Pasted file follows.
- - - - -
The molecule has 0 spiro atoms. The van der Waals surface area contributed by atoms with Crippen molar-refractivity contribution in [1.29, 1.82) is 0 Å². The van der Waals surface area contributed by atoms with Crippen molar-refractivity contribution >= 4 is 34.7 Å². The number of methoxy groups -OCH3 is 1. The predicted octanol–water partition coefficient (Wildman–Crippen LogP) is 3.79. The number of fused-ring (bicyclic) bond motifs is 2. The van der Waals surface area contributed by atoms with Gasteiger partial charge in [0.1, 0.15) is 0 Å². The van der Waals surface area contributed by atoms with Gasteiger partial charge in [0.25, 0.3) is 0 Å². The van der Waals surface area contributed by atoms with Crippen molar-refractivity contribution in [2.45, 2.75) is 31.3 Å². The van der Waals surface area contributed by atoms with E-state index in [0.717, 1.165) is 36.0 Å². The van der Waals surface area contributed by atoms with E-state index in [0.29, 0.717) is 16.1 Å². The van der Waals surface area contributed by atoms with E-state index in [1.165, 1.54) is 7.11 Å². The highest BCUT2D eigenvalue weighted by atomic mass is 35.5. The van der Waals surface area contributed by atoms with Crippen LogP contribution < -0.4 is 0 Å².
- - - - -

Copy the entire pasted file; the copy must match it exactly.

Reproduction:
The molecule has 0 spiro atoms. The van der Waals surface area contributed by atoms with Crippen molar-refractivity contribution in [1.29, 1.82) is 0 Å². The van der Waals surface area contributed by atoms with Crippen molar-refractivity contribution >= 4 is 34.7 Å². The number of methoxy groups -OCH3 is 1. The predicted octanol–water partition coefficient (Wildman–Crippen LogP) is 3.79. The number of fused-ring (bicyclic) bond motifs is 2. The van der Waals surface area contributed by atoms with Gasteiger partial charge in [0.1, 0.15) is 0 Å². The van der Waals surface area contributed by atoms with Gasteiger partial charge in [0.25, 0.3) is 0 Å². The van der Waals surface area contributed by atoms with Crippen molar-refractivity contribution in [2.45, 2.75) is 31.3 Å². The van der Waals surface area contributed by atoms with E-state index in [0.717, 1.165) is 36.0 Å². The van der Waals surface area contributed by atoms with E-state index in [0.29, 0.717) is 16.1 Å². The van der Waals surface area contributed by atoms with E-state index in [1.165, 1.54) is 7.11 Å². The highest BCUT2D eigenvalue weighted by atomic mass is 35.5. The van der Waals surface area contributed by atoms with Crippen LogP contribution < -0.4 is 0 Å².